I was probably about seventeen when I read this, and it blew me away. I read that paragraph and immediately got up and paced the room and sat back down and wrote a sonnet. A terrible, terrible, terrible sonnet, bristling with semi-colons and too many exclamation points and fancy words. I will never let you read that poem. I also drew some pictures and later on I dug a hole. But the point is, this strange conclusion to a science fiction story just knocked art out of me. It took all the things I was taking for granted and proposed them to me as things that could actually be believed, embraced with the whole self, counted on, explored, investigated.
I don’t know what you think your deepest needs are. When I was seventeen, I had lots of ideas about my deepest needs. But this story came along sideways and bumped me out of those ruts, bumped me right out of the center of my own story, and let me know that I wasn’t the most important thing in the world. I think I already kind of knew this –I had recently become a Christian, so I had some idea of what the most important thing in the world was. But here was an angel or a planet or a planet-angel telling me this: “You are not the voice that all things utter.”
“You are not the voice that all things utter.”
All through the Space Trilogy, whenever an angel appears to an earthbound creature, the angel looks like it’s standing at a funny tilt. When Ransom asks why, the angel answers, ““I am not here in the same way you are here.” Ransom figures out what’s happening:
The planet which inevitably seemed to him while he was in it an unmoving world … was to them a thing moving through the heavens. In relation to their own celestial frame of reference they were rushing forward to keep abreast of the mountain valley. Had they stood still, they would have flashed past him too quickly for him to see, doubly dropped behind by the planet’s spin on its own axis and by its onward march around the Sun.
You see what’s happening here? An earthling is realizing his frame of reference is not the absolute frame of reference! Maybe not even the right one, though it’s an understandable one.
Somehow this message was easier to understand when it came from naked green people on an imaginary planet in a science fiction novel. I’m not sure why. It’s Lewis’ fictive sneak attack, I suppose. He probably says something just like this in Mere Christianity. But most of Mere Christianity was boring to me the first time I read it. I didn’t have a taste for theology yet. But it was Perelandra that met me where I was.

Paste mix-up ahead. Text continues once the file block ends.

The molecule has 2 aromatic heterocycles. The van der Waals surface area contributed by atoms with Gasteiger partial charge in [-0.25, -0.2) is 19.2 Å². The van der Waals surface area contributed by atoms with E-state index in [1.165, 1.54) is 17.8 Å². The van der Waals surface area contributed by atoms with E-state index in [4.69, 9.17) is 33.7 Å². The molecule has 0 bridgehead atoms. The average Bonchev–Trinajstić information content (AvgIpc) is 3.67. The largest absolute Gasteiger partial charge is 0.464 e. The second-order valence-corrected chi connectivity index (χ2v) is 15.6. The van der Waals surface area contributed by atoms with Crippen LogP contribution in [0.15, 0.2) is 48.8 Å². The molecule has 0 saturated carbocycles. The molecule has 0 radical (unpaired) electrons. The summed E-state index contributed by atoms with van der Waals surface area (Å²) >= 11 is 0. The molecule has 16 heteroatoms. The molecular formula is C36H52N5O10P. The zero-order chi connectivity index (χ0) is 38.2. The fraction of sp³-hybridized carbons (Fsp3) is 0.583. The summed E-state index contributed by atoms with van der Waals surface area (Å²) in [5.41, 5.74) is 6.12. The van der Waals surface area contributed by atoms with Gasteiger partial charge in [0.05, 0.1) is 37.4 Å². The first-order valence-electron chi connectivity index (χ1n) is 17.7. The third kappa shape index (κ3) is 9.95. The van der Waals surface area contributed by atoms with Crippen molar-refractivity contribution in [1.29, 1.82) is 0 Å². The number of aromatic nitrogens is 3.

In Perelandra, Lewis was able to loosen up a little bit and say things more wildly than he would let himself get away with in sober, prosaic essay-writing. He may even have spent the whole book setting up a structure in which he could be this exuberant, this giddy, this effusive and lavish with his praise. I think chapters 1 through 16 are an excuse to get to 17.
How about one more piece of it:
In the plan of the Great Dance plans without number interlock, and each movement becomes in its season the breaking into flower of the whole design to which all else had been directed. Thus each is equally at the centre and none are there by being equals, but some by giving place and some by receiving it, the small things by their smallness and the great by their greatness, and all the patterns linked and looped together by the unions of a kneeling with a sceptred love. Blessed be He!
All things are by Him and for Him. He utters Himself also for His own delight and sees that He is good. He is His own begotten and what proceeds from Him is Himself. Blessed be He!
If I told you that a Christian novelist wrote a book about Adam and Eve in space, and that after the plot is resolved he devotes a whole chapter to the characters having a church service where they praise God, many of you would vomit. If I told you the chapter where they sang praises was the best chapter, you might be polite, but in your heart you’d question my literary judgment. But it’s the truth. Imagine that: every word of it is true.